Arbor Week and Trees of the Year


Trees of the Year 2000-2020

Download a List of Protected Trees in South Africa

Download the 2011 Trees of the Year Poster

 

A Brief History of Arbor Day

Arbor Day originated in 1872 in the United States territory of Nebraska. Mr. J. Sterling Morton, a newcomer to the treeless plains of Nebraska, was a keen proponent of the beauty and benefit of trees. He persuaded the local agricultural board to set aside a day for planting trees and through his position as editor of Nebraska's first newspaper, encouraged participation in the event by publishing articles on the value of trees for soil protection, fruit, shade and building. Mr. Morton's home, known as Arbor Lodge, was a testament to his love for trees and so inspired the name of the holiday; Arbor Day. Within two decades Arbor Day was celebrated in every US State and territory, and eventually spread around the world. The tradition continues annually in the second week of August, in global acknowledgment of Mr. Morton's slogan, "other holidays repose upon the past; Arbor Day proposes for the future."

In South Africa, Arbor Day was first celebrated in 1983. The event captured the imagination of people who recognized the need for raising awareness of the value of trees in our society. As sources of building material, food, medicine, and simple scenic beauty, trees play a vital role in the health and well-being of our communities. Collective enthusiasm for the importance of this issue in South Africa inspired the national government, in 1999, to extend the celebration of Arbor Day to National Arbor Week. From 1 to 7 September every year, schools, businesses and organizations are encouraged to participate in community "greening" events to improve the health and beauty of the local environment and propose a green future for South Africa.


 

Trees of the Year
2000- 2015

To help increase public awareness of just a few of the 2,000 indigenous tree species in South Africa, every Arbor Week celebration will highlight two specific trees; one common and one rare species. In the list below the more common tree is named first.

Year Common Tree Rare ( Uncommon) Trees
2000 Peltophorum africanum African wattle, Huilboom Salix mucronata Safsaf willow, Kaapse wilger
2001 Loxostylis alata Tarwood, Teerhout Ptaeroxylon obliquum Sneezewood, Nieshout
2002 Pittosporum viridiflorum Cheesewood,
Kasuur
Alberta magna Natal flame bush,
Breekhout
2003 Rhus chirendensis Red currant,
Bostaaibos
Pterocarpus angolensis Wild teak,
Kiaat
2004

Kirkia acuminata and K. wilmsii White seringa, Mountain seringa, Witsering, Bergsering

Combretum bracteosum Hiccup nut,
Hikklimop
2005 Schefflera umbellifera False cabbage tree, Basterkiepersol Adansonia digitata Baobab, Kremetart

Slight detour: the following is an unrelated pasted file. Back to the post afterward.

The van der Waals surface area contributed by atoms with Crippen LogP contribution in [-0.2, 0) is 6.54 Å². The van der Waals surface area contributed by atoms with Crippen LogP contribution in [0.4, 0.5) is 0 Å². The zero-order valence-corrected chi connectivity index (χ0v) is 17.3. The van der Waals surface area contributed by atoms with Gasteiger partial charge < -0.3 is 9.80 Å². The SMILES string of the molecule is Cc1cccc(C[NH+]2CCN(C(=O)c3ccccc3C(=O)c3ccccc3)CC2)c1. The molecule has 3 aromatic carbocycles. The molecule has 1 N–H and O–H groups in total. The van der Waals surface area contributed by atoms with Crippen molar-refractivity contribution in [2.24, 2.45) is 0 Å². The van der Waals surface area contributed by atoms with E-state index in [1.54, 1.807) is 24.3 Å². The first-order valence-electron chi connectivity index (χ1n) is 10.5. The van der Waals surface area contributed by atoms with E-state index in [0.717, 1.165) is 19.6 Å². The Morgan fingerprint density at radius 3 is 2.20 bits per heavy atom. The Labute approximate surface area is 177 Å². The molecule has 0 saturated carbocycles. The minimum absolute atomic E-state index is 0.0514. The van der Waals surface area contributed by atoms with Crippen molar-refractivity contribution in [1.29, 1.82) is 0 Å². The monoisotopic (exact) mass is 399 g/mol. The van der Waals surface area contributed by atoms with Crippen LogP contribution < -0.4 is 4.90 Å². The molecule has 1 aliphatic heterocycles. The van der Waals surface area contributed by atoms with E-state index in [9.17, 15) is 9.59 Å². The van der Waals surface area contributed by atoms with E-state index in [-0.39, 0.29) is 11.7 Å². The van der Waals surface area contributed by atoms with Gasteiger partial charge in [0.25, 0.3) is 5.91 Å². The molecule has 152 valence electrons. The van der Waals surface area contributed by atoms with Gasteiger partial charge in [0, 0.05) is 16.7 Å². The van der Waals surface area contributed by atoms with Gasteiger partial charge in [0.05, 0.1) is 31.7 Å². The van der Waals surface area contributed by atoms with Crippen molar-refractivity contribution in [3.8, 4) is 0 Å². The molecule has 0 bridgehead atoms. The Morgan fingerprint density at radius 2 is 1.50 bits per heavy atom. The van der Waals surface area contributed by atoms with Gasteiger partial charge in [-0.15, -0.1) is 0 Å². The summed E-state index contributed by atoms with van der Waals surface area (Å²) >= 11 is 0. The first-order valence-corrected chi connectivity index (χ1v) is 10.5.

2006 Burchellia bubalina Wild pomegranate,
Wildegranaat
Raphia australis Kosi palm, Kosipalm
2007 Rhus pyroides Common wild currant,
Gewone Taaibos
Pavetta schumanniana Poison Bride's Bush
Gifbruidbos
2008 Harpephyllum caffrum Wild plum, Wildepruim

Diospyros whyteana Bladder -nut, Swartbas

Markhamia zanzibarica Bell bean tree,
Klokkies-boontjieboom

2009 Acacia galpinii Money thorn, Apiesdoring

Halleria lucida Tree fuchsia, Notsung

Pterocarpus rotundifolius Round-leaved Teak, Dopperkiaat

2010

Acacia xanthophloea Fever tree, Koorsboom

Rothmania capensis Cape gardenia, Kaapse Katjiepiering
Rothmannia globosa Bell gardenia, Klokkies-Katjiepiering

Cladostemon kirkii Tonga-kerrie, Tongakierie

2011 Pappea capensis Jacket-plum, Doppruim

Genus Pavetta Bride's Bushes, Bruidsbome

Nuxia congesta Common Wild Elder, Gewone wildevlier

2012 Syzygium cordatum Water berry, Waterbessie

Protorhus longifolia Red Beech, Rooiboekenhout

Bruguiera gymnorrhiza Black Mangrove, Swart-wortelboom

2013 Virgilia oroboides Blossom tree, Keurboom

Grewia occidentalis Cross-berry, Kruisbessie

Barringtonia racemosa Powder-puff Tree, Poeierkwas-boom

2014 Genus Heteropyxis Lavender trees, Laventelbome Vepris lanceolata White ironwood, Witysterhout
2015 Combretum krausii Forest bushwilow, Bosvaderlandswilg Heteromorpha arborescens Parsley tree, Wildepieterseliebos
2016 Ficus thonningii Common wild fig, Gewone wildevy Maerua cafra Common bush-cherry, Gewone witbos
Maerua angolensis Bead-bean tree, Knoppiesboontjieboom
2017 Ziziphus mucronata Hairy buffalo-thorn, Harige blinkblaar wag-n-bietjie Euclea pseudebenus Ebony tree, Ebbeboom
2018

Genus Podocarpus Yellowwoods, Geelhoutbome
P. elongatus, P. falcatus, P. henkelii, P. latifolius

Boscia albitrunca Shepherd's tree, Witgat
2019 Sclerocarya birrea Marula Maroela Philenoptera violacea Apple-leaf, Appelblaar
2020 Ekebergia capensis Cape ash, Essenhout Adansonia digitata Baobab,Kremetart

(Information provided by the Department of Water Affairs and Forestry. January 2008)

Trees of year 1975-1998


1975 Podocarpus - yellowwood species
1976 Pinus species - pine trees
1977 Celtis africana - white stinkwood
1978 Eucalyptus species - gum trees
1979 none
1980 Ocotea species - stinkwood
1981 Acacia species - thorn trees
1982 Erythrina species - coral trees
1983 Rhus species - karee species
1984 Ficus species - wild figs
1985 Bauhinia species
1986 Protea species
1987 Cussonia species - cabbage trees
1988 Olea species - wild olives
1989 Calodendrum capense - Cape chestnut
1990 Quercus species - oaks
1991 Trichilia species - red ashes
1992 Dais cotonifolia - pompom tree
1993 Schotia brachypetala - weeping boer-bean
1994 Bolusanthus speciosus - tree wistaria
1995 Combretum erythrophyllum -river bushwillow
1996 Warburgia salutaris ( pepperbark)
and Kiggelaria africana (wild peach)
1997 Rapanea melanophloeos (Cape beech)
and Ziziphus rivularis (false buffalo thorn)
1998 Apodytes dimidiata (white pear)
and Greyia flanaganii (Kei beacon tree)

 

 

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